Sunday, September 29, 2013

The all-sufficient physician - The Instructor

This is a continuation of my series on Clement of Alexandria and his book, "The Instructor." If you are new to this series or are unfamiliar with Clement and his book, you may want to first read the introduction to this series.
"Our Instructor, the Word, therefore cures the unnatural passions of the soul by means of exhortations. For with the highest propriety the help of bodily diseases is called the healing art—an art acquired by human skill. But the paternal Word is the only P├Žonian physician of human infirmities, and the holy charmer of the sick soul... the good Instructor, the Wisdom, the Word of the Father, who made man, cares for the whole nature of His creature; the all-sufficient Physician of humanity, the Saviour, heals both body and soul.... Further, He heals the soul itself by precepts and gifts—by precepts indeed, in course of time, but being liberal in His gifts, He says to us sinners, 'Thy sins be forgiven thee.'" (Clement of Alexandria, The Instructor, Book 1, Chapter 2)
There were plenty of physicians in Clement's day who could treat the miladies of the body, and some philosophers who claimed wisdom to enlighten the soul. but our physician is superior to them all in that He can heal both the soul and the body; He is our all-sufficient physician. Clement firmly believed that Jesus was still in the healing business, caring for the body through healing and miracles. However, he also believed that Jesus also cared for our souls, desiring to heal our inner-man that we might be in complete health, both the body and soul.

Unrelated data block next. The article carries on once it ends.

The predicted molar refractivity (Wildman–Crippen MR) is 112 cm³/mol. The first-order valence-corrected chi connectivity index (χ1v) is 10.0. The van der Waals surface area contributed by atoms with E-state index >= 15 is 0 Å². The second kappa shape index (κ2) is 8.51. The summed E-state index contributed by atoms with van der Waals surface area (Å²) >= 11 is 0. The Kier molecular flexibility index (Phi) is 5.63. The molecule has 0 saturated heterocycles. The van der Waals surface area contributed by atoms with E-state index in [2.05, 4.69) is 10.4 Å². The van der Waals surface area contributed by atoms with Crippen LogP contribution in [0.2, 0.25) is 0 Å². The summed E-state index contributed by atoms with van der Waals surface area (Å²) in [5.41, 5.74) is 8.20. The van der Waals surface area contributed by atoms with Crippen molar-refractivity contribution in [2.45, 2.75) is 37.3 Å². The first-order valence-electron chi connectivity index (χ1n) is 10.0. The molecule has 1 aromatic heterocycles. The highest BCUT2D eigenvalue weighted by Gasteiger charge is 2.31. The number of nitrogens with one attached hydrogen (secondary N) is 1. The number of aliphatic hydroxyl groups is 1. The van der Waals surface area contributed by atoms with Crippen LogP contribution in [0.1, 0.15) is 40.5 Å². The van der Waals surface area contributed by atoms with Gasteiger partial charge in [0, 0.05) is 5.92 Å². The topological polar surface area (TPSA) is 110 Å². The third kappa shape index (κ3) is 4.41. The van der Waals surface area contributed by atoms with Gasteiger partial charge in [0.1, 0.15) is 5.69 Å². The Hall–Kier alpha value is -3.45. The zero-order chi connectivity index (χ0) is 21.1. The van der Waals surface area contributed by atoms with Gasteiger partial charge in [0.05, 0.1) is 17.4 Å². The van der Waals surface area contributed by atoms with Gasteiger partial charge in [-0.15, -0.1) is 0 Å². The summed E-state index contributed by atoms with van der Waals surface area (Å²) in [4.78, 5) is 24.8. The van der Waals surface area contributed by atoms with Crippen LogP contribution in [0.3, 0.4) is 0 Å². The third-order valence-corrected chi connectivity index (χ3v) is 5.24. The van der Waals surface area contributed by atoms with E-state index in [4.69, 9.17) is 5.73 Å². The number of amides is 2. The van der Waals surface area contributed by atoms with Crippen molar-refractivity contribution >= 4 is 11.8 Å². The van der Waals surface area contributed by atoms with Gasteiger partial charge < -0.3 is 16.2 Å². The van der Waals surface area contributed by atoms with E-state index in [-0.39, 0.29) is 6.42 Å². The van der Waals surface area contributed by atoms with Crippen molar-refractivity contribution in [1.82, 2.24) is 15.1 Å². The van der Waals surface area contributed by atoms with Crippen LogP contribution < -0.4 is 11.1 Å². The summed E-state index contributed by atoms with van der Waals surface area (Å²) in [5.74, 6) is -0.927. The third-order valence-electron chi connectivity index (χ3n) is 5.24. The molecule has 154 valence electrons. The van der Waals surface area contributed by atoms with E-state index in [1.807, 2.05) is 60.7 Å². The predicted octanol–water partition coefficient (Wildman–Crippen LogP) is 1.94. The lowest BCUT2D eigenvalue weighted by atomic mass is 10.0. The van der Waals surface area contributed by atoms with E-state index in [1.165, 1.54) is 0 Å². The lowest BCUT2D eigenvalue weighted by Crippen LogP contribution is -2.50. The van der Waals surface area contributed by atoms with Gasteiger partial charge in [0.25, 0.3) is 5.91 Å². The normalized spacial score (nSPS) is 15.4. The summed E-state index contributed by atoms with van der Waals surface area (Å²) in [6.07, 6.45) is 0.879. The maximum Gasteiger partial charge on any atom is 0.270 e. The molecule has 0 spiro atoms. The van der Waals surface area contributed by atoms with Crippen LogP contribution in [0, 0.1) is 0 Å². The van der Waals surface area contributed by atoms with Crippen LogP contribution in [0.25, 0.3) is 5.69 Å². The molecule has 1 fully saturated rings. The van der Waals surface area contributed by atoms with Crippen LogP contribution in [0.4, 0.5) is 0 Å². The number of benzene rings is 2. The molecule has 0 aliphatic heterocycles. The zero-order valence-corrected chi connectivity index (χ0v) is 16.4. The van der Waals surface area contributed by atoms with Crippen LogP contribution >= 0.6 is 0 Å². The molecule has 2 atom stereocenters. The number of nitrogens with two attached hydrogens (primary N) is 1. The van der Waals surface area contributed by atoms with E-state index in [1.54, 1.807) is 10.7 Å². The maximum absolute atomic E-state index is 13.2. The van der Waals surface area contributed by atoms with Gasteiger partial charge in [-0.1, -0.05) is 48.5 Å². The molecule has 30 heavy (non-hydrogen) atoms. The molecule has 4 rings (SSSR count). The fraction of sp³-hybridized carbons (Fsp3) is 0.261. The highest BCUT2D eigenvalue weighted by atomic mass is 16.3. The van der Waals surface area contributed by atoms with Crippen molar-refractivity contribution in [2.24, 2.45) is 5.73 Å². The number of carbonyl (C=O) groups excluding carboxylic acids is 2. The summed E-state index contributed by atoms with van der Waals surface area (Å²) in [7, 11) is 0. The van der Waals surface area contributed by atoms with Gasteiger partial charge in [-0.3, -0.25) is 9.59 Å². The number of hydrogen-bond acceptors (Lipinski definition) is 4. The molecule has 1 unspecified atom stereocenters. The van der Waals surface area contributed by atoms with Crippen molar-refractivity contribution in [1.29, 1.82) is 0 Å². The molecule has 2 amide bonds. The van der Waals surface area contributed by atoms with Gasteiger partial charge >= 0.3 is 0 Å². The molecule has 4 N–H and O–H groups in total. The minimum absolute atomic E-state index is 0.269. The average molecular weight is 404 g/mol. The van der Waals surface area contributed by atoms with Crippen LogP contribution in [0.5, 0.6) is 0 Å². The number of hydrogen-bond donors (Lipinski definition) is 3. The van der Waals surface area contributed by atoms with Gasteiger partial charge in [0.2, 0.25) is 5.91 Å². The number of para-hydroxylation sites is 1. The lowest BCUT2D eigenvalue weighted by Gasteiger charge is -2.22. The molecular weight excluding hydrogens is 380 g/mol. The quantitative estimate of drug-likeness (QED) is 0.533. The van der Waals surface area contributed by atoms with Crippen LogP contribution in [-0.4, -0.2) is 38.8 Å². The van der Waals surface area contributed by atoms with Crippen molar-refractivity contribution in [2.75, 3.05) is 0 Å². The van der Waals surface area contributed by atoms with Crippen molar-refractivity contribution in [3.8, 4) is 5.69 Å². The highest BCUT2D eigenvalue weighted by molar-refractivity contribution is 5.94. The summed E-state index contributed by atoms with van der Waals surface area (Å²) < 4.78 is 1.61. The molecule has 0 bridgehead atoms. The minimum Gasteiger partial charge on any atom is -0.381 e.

It is interesting in how Clement describes the inward healing of Jesus. He describes it as being through the agency of exhortations, precepts  and gifts. He describes Jesus as the "holy charmer" of the sick soul. This stands in stark contrast to how we sometimes imagine God. Sometimes we are like the servant who was afraid of his master, assuming him to be hard, austere, and exacting. Sometimes we perceive God as one driving us on to sinlessness as one would drive cattle or sheep before him. However, Clement reminds us that our Instructor is gentle, not driving us but prompting and cajoling us forward into sinlessness. Our instructor charms our soul with both precepts, enlightening our soul, and gifts, freeing our soul, for the gifts He has to offer are gifts of forgiveness.
"We, however, as soon as He conceived the thought, became His children, having had assigned us the best and most secure rank by His orderly arrangement, which first circles about the world, the heavens, and the sun’s circuits, and occupies itself with the motions of the rest of the stars for man’s behoof, and then busies itself with man himself, on whom all its care is concentrated; and regarding him as its greatest work, regulated his soul by wisdom and temperance, and tempered the body with beauty and proportion. And whatever in human actions is right and regular, is the result of the inspiration of its rectitude and order." (Clement of Alexandria, The Instructor, Book 1, Chapter 2)
We are the most prized of all His creation; those at the center of His care. All the rest of creation God spoke into existence, but of man Clement of Rome wrote, "Above all, with His holy and undefiled hands He formed man, the most excellent [of His creatures], and truly great through the understanding given him— the express likeness of His own image." (Clement of Rome, Letter to the Corinthian Church, Chapter 33) Of His own undefiled hands He formed us and of His own breath He gave us life. We are not insignificant to Him, we are not some random accident of nature that God decided to take pity on, He made us that He might love us, and in making us, He made us well. Clement comments on the two-part aspects of our nature. The outer-man that is made appropriate for our environment by the gifts of beauty and proportion, and the inner-man that is made like unto God with wisdom and temperance. In all this He created us that we might be good, but not a goodness that flowed from our own faculties, but rather that all that is good and right within us should be seen to be the reflection of all that is good and right in God. Our nature and the conversation of our lives should be a reflection of all that is God is, that we might be His image and His likeness.

David Robison

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